Alan also talks about websites that sell books through affiliate schemes. You can do that, and you might look like a bookstore, but it is really hard to make any money that way. If I sell books through a bricks and mortar store like Watestones they are liable to want 35% or more discount before stocking them. If I sell ebooks through Amazon they take at least 30%. My own store takes 15%, because I’m trying to help small presses. I’m not making money at that rate. Amazon’s affiliate scheme promises “up to 15%”, but you generally only get that much on big ticket items and selected best sellers. You normally get a lot less.

Also, as Alan mentions, Amazon has a patent on the way in which their affiliate scheme works, which makes it hard for other stores to do such things as well as they do. And of course if your “bookstore” is essentially just a front for Amazon then you are not really increasing competition.

There are a few people trying to do genuinely independent ebook stores. Baen’s Webscriptions, Small Beer’s Weightless Books, and my own store, are all examples within the SF&F community. But is it much more difficult to make this work than it is with a bricks and mortar bookstore.

How do you compete? On price? No, Amazon ruthlessly monitors rival stores and will reduce prices to match any offers. On selection? No, Amazon sells everything. On convenience? Very difficult, as Amazon has far more money and can develop much better software than you can. By being local? Well only if you live in a country without an Amazon store, and they are starting to expand.

The thing about online retailing is that it makes to very hard to differentiate yourself from anyone else. And that means that it is difficult to see any future for bookselling except direct from major publishers, or from Amazon.

As someone who has spent much of her career in economics breaking up monopolies, this worries me a lot.

Bookstore Arithmetic

Yesterday I saw someone on Twitter encouraging his friends to buy Tim Maughan’s book, Paintwork, from Amazon. Now of course people are free to buy from whoever they please, but if you want to help British writers such as Tim who are publishing their own books, or going through small presses, I’d like to explain why you might want to order from Wizard’s Tower Books instead.

Amazon, being a very big company, is required to charge VAT on all ebooks it sells. (The UK government classes ebooks as “software”, not as “books”.) So before Tim gets any money you have to take off the government’s share. On a £2.14 book that’s 36p. Also, Amazon only gives Tim 70% of the revenue from his sales, so by my reckoning he gets £1.25 per book. (Correct me if I’m wrong, Tim.)

Because my business is very small, I don’t have to charge VAT. I’d like to charge less than Amazon, but I know that if I do that they’ll lower their prices to match mine, so I charge exactly the same as they do: £2.14. When you buy from me, PayPal takes a cut on the transaction. That can vary, but at a conservative estimate that’s 5%. I then give Tim 85% of the net revenue. So for a sale from me he gets £1.73 — 48p more than he gets from Amazon. That’s a 39% increase.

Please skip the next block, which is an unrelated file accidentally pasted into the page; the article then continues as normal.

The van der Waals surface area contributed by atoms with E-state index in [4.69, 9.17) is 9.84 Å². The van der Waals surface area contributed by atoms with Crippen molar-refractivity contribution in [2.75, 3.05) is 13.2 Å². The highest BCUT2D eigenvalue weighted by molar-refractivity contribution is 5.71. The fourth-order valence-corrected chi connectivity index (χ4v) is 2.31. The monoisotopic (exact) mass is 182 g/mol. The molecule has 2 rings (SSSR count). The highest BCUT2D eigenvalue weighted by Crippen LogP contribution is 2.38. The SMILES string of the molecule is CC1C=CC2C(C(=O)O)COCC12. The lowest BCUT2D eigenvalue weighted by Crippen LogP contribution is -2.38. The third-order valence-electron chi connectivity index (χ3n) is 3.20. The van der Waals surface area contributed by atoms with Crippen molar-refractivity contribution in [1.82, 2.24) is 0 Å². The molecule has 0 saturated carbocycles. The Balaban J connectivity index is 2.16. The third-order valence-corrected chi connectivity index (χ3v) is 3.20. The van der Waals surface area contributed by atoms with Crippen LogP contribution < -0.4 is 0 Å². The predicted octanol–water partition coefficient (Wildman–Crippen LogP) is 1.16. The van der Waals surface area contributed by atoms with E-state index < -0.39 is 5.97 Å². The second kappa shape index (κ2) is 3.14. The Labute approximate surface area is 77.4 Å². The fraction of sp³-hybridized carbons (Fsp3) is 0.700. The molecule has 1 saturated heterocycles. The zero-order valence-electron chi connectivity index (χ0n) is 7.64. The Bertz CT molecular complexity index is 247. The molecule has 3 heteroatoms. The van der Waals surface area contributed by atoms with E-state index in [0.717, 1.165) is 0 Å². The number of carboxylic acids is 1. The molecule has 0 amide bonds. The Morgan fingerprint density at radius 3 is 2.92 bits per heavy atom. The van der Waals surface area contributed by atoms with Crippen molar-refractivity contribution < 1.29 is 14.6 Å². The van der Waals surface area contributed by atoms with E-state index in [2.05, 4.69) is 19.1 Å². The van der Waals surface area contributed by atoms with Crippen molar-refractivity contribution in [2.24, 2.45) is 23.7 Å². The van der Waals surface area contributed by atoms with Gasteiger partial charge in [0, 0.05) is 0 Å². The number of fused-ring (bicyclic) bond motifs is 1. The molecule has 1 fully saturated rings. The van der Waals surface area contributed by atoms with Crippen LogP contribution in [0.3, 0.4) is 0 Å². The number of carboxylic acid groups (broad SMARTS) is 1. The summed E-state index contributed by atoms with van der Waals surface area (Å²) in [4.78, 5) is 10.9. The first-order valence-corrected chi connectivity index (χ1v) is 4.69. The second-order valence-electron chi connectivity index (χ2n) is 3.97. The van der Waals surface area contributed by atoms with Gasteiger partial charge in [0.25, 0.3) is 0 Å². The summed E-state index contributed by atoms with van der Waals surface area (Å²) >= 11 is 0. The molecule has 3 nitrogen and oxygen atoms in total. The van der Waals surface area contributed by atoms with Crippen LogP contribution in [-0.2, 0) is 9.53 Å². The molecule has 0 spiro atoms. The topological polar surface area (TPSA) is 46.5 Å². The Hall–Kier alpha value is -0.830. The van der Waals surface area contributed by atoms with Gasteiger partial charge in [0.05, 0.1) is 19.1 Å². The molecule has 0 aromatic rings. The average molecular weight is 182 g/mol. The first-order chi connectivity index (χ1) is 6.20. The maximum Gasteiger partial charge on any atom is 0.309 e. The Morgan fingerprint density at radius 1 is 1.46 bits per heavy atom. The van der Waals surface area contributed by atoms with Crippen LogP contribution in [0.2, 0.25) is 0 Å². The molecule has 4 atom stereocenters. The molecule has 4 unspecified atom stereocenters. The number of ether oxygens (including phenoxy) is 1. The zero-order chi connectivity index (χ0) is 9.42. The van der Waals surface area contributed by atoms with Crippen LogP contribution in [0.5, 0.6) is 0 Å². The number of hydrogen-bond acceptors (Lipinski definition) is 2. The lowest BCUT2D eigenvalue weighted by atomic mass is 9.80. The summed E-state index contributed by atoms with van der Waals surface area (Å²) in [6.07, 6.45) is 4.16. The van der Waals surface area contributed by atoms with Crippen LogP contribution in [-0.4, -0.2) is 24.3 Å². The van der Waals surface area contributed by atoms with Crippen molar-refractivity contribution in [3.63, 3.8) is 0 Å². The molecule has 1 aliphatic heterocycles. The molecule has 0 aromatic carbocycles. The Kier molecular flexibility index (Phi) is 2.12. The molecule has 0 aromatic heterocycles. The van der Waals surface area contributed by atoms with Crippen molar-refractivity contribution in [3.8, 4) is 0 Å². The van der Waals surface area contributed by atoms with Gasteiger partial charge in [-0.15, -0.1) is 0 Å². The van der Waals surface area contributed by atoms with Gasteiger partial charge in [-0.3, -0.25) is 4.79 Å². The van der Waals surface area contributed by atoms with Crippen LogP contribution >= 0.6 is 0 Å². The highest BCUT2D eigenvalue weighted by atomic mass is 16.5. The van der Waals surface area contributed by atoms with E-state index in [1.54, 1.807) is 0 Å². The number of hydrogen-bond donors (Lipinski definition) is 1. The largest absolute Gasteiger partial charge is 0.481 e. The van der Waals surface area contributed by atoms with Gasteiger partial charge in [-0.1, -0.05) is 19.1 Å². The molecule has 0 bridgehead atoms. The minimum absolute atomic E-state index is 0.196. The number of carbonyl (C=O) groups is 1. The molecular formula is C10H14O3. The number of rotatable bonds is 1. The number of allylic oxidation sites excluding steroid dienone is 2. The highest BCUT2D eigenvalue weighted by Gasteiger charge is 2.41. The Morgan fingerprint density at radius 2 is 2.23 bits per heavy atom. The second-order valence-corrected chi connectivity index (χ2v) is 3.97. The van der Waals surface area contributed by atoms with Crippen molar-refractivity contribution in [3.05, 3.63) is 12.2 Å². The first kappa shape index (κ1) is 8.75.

This doesn’t apply to people buying from the US, because Amazon US doesn’t have to charge VAT (and does its level best to avoid having to charge sales tax). But for a UK or European customer it makes a big difference to the writers and small presses that I deal with.

Here are a couple of books you might want to encourage people to buy:

Lawyers + Ebooks = Trouble

Today’s news brought word of a troubling development in the USA. Hagens Berman, a “consumer rights firm”, has filed a class action lawsuit against Apple and several major publishers over the “agency model” system of ebook pricing. They allege that the publishers are Apple colluded to force Amazon to sell ebooks at an unfairly high price. In particular the suit says:

While free market forces would dictate that e-books would be cheaper than their hard-copy counterparts, considering lower production and distribution costs, the complaint shows that as a result of the agency model and alleged collusion, many e-books are more expensive than their hard-copy counterparts. According to the complaint, the prices of e-books have risen as much as 50 percent since the switch to an agency model.

I don’t think we need to go back through the economics of publishing argument again. There are plenty of places online that explain why paper, printing and distribution are not the major costs in (most) book production. Anyone who doesn’t believe that now doesn’t want to believe it.

Nevertheless, it is absolutely true that many ebooks are on sale at a higher price than the hardback edition, which to most consumers must seen absolutely crazy. Why is this?

Well, the “agency model” thing is essentially an agreement that means the publishers have the right to tell Amazon what price they want their books to be sold at. The same agreement does not apply to paper books. So when a new book comes out the publisher sets a price for the ebook, and Amazon puts the hardcover on sale at a lower price, which makes the publisher look bad.

How did we get into this mess? Well, when you sell a paper book through Amazon they have to buy it from you. You can suggest a higher price for the book, but Amazon reserves the right to sell the book for less. That’s OK, because they are paying you for the book anyway, so if they discount the price below the amount you charged, they take the hit rather than you.

So far so good, but what about ebooks? I don’t know what happens with bigger publishers, but when I upload an ebook for sale Amazon doesn’t have to pay me a cent unless they sell copies. I can recommend a sale price for the book, but they reserve the right to sell it for whatever they want. If they decide to put it on sale at $0.01 there is nothing I can do about it, save perhaps withdraw it from sale.